Ghosts of 1966 haunted this Brit-born American citizen, especially when poor Butterfingers Green missed a ball Gordon Banks would surely have scooped up.
England's failure to win may have something to do with their goalie's flub—but that doesn't mean Team U.S.A. didn't deserve every bit of their victory.
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Notable Playersby David Beard, Boston Globe Staff
It looked like Tim Howard was going to be out after a collision with Emile Heskey in the first half. He came back, and provided the solid net work that England could not do. A defensive misplay ahead of him set up the early first goal, but that was it, despite an intensive array of chances by or set up by Wayne Rooney in the second half.
After serious injury, and after looking slow-motion in matches leading up to the World Cup (such as the effort vs. the Czech Republic in Hartford last month), defender Oguchi Onyewu is a strong leader of the U.S. defense. He held his own against the much taller Peter Crouch, for example.
Wisconsinite Jay DeMerit, 31, a onetime walk-on for an obscure English team, marked the heralded Rooney so well that the Manchester United star didn't even get the ball in the first 17 minutes. Maybe the U.S. defense is stepping up.
Will Either Team Advance? by Rachel Ullrich, ESPN
It's been widely assumed that England and the U.S. will be the two teams to progress from Group C, one of the easiest in the entire Cup. But the 1-1 draw that came out of the favorites' matchup on Saturday suddenly made this group just a little more interesting.
Though Bob Bradley and the U.S. must be thrilled to have gotten a point from their opener against the Three Lions (especially when that point was basically handed to the squad from the opposition's goalkeeper ...), it does make both teams' position at the top of the table much more tenable.
A Brit Point of View by Lee Lewis, Time Out
First blush reaction is that the U.S. stole a point and that England will be devastated. As I predicted, a draw was in the offing, but who could have seen it happening in this way?
Rooney: While he was getting more space late in the game, he really was never a factor. The U.S. did a nice job of marking him.
Donovan: Never a factor. At times you even forgot he was on the field.
More reaction: Times of London calls goalie miscue “Terrible Blunder”; The Sun calls it an “absolute howler”; the BBC calls it a “horrendous error”. The commentary from the other side of the pond will only get worse as the night goes along.
Really a solid job by U.S. to stay in the game after the nightmare start. Yes, we got real lucky on our goal as it got past the England keeper, but overall we steadied the ship after the first five minutes and played rather well. Not many scoring chances, but aside from a good save late by Howard, neither did England do much.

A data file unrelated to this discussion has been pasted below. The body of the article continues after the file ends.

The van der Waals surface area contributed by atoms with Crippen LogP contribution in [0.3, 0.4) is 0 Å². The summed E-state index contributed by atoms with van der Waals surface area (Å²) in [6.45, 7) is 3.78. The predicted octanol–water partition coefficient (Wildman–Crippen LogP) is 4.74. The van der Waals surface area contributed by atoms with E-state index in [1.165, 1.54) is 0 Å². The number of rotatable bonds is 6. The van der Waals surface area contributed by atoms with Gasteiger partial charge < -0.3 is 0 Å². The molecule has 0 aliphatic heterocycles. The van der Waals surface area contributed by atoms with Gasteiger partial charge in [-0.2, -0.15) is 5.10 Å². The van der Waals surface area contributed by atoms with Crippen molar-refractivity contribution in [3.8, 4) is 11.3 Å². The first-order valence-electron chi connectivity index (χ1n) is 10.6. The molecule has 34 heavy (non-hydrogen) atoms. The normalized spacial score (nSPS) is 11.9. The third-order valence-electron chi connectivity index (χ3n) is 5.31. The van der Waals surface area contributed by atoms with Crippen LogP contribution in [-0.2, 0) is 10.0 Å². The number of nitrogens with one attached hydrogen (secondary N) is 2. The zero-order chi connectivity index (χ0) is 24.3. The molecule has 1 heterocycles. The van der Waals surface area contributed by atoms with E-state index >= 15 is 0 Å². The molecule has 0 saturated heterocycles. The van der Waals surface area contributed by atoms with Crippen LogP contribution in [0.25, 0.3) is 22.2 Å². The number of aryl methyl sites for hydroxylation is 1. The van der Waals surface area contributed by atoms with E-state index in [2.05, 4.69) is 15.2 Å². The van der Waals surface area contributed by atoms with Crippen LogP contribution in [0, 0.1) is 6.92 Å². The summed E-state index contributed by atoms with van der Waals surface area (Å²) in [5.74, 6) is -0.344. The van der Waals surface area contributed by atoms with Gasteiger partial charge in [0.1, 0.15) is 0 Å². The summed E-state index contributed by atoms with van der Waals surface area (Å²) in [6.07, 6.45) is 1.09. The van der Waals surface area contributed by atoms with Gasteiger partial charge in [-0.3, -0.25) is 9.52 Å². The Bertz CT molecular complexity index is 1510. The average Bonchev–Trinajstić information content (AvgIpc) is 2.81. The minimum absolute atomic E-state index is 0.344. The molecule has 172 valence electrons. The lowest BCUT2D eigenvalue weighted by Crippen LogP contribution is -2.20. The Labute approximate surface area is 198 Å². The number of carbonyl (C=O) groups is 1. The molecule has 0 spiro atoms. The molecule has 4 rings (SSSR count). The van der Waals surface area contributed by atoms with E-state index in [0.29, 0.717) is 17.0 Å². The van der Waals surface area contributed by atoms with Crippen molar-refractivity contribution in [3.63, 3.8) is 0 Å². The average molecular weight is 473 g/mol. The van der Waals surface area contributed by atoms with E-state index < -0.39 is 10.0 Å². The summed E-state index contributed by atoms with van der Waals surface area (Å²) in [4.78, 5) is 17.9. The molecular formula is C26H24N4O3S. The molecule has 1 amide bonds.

As for the stars, neither Landon Donovan or Wayne Rooney made much of a mark.
A Fair Draw by Barry Glendenning, The Guardian
Peep! Peep! Peep! Brazilian referee Carlos Simon draws proceedings to a close and the sides finish all square. It's probably fair to say that both will be relieved not to have lost and disappointed not to have won, so a draw is probably a fair result. Assuming they were watching the match in their respective hotels, the players of Slovenia and Algeria will sleep very, very soundly in their beds tonight. The USA are not going to win this World Cup and neither are England. I'll forgive anyone a slow start in a tournament, but the main shortcoming England's players suffer from—an inability to concentrate, overcome adversity or pass the ball quickly from A to B with any regularity—take years, not a fortnight to remedy.
Player ratings: Go on, get judging you heartless fiends. And be nice to Robert Green. He's going to feel bad enough tonight without you lot riffing on his pain.
My paper cup: Has now got a bite-sized chunk missing out of it. I'm glad I didn't say I'd eat my shoe if one of Carragher and Terry didn't give away a penalty. I'm off to create podcasting gold with AC Jimbo—it should be up here before midnight. Thanks for your time and your emails, enjoy the rest of your evening.
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Joshua Robinson is a freelance writer based in Manhattan. He graduated from Columbia in 2008 and has covered everything from the London stock exchange to the World Series.